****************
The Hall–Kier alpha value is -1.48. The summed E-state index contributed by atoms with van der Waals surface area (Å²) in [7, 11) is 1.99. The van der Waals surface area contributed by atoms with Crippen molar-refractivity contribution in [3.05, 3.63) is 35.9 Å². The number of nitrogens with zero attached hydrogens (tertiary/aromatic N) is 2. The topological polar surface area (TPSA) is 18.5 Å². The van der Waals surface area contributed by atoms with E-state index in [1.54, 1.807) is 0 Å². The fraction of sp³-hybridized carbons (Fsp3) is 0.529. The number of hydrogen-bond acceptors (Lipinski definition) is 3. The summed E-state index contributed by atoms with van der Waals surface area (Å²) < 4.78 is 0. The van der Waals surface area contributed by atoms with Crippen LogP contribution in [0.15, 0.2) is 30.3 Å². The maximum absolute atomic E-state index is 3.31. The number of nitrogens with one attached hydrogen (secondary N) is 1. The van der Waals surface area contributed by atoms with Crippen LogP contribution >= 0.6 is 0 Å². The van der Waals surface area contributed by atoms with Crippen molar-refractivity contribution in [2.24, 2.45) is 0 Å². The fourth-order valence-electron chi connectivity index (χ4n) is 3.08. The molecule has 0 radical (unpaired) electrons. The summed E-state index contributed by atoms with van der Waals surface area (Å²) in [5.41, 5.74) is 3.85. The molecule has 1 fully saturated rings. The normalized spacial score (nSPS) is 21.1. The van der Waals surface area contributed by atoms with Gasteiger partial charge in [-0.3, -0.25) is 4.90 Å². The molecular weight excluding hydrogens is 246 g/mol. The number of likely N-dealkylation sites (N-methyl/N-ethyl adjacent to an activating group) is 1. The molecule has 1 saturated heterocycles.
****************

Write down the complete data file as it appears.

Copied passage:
The Hall–Kier alpha value is -1.48. The summed E-state index contributed by atoms with van der Waals surface area (Å²) in [7, 11) is 1.99. The van der Waals surface area contributed by atoms with Crippen molar-refractivity contribution in [3.05, 3.63) is 35.9 Å². The number of nitrogens with zero attached hydrogens (tertiary/aromatic N) is 2. The topological polar surface area (TPSA) is 18.5 Å². The van der Waals surface area contributed by atoms with E-state index in [1.54, 1.807) is 0 Å². The fraction of sp³-hybridized carbons (Fsp3) is 0.529. The number of hydrogen-bond acceptors (Lipinski definition) is 3. The summed E-state index contributed by atoms with van der Waals surface area (Å²) < 4.78 is 0. The van der Waals surface area contributed by atoms with Crippen LogP contribution in [0.15, 0.2) is 30.3 Å². The maximum absolute atomic E-state index is 3.31. The number of nitrogens with one attached hydrogen (secondary N) is 1. The van der Waals surface area contributed by atoms with Crippen LogP contribution >= 0.6 is 0 Å². The van der Waals surface area contributed by atoms with Crippen molar-refractivity contribution in [2.24, 2.45) is 0 Å². The fourth-order valence-electron chi connectivity index (χ4n) is 3.08. The molecule has 0 radical (unpaired) electrons. The summed E-state index contributed by atoms with van der Waals surface area (Å²) in [5.41, 5.74) is 3.85. The molecule has 1 fully saturated rings. The normalized spacial score (nSPS) is 21.1. The van der Waals surface area contributed by atoms with Gasteiger partial charge in [-0.3, -0.25) is 4.90 Å². The molecular weight excluding hydrogens is 246 g/mol. The number of likely N-dealkylation sites (N-methyl/N-ethyl adjacent to an activating group) is 1. The molecule has 1 saturated heterocycles.